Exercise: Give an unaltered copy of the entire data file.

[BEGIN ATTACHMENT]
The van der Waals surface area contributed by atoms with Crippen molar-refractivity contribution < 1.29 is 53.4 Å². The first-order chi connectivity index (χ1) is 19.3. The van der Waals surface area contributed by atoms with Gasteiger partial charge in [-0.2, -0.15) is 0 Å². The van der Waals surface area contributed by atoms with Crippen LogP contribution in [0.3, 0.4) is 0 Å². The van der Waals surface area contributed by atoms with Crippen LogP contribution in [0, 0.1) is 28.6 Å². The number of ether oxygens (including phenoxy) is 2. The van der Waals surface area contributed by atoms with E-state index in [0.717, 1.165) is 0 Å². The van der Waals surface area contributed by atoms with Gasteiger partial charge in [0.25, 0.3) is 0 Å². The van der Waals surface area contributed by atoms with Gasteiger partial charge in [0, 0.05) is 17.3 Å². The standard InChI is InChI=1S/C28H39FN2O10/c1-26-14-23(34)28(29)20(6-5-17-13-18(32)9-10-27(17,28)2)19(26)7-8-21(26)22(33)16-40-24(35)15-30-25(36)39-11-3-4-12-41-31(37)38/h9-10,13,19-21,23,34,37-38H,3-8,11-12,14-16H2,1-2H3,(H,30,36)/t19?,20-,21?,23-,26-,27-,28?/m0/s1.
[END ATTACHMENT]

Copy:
The van der Waals surface area contributed by atoms with Crippen molar-refractivity contribution < 1.29 is 53.4 Å². The first-order chi connectivity index (χ1) is 19.3. The van der Waals surface area contributed by atoms with Gasteiger partial charge in [-0.2, -0.15) is 0 Å². The van der Waals surface area contributed by atoms with Crippen LogP contribution in [0.3, 0.4) is 0 Å². The van der Waals surface area contributed by atoms with Crippen LogP contribution in [0, 0.1) is 28.6 Å². The number of ether oxygens (including phenoxy) is 2. The van der Waals surface area contributed by atoms with E-state index in [0.717, 1.165) is 0 Å². The van der Waals surface area contributed by atoms with Gasteiger partial charge in [0.25, 0.3) is 0 Å². The van der Waals surface area contributed by atoms with Gasteiger partial charge in [0, 0.05) is 17.3 Å². The standard InChI is InChI=1S/C28H39FN2O10/c1-26-14-23(34)28(29)20(6-5-17-13-18(32)9-10-27(17,28)2)19(26)7-8-21(26)22(33)16-40-24(35)15-30-25(36)39-11-3-4-12-41-31(37)38/h9-10,13,19-21,23,34,37-38H,3-8,11-12,14-16H2,1-2H3,(H,30,36)/t19?,20-,21?,23-,26-,27-,28?/m0/s1.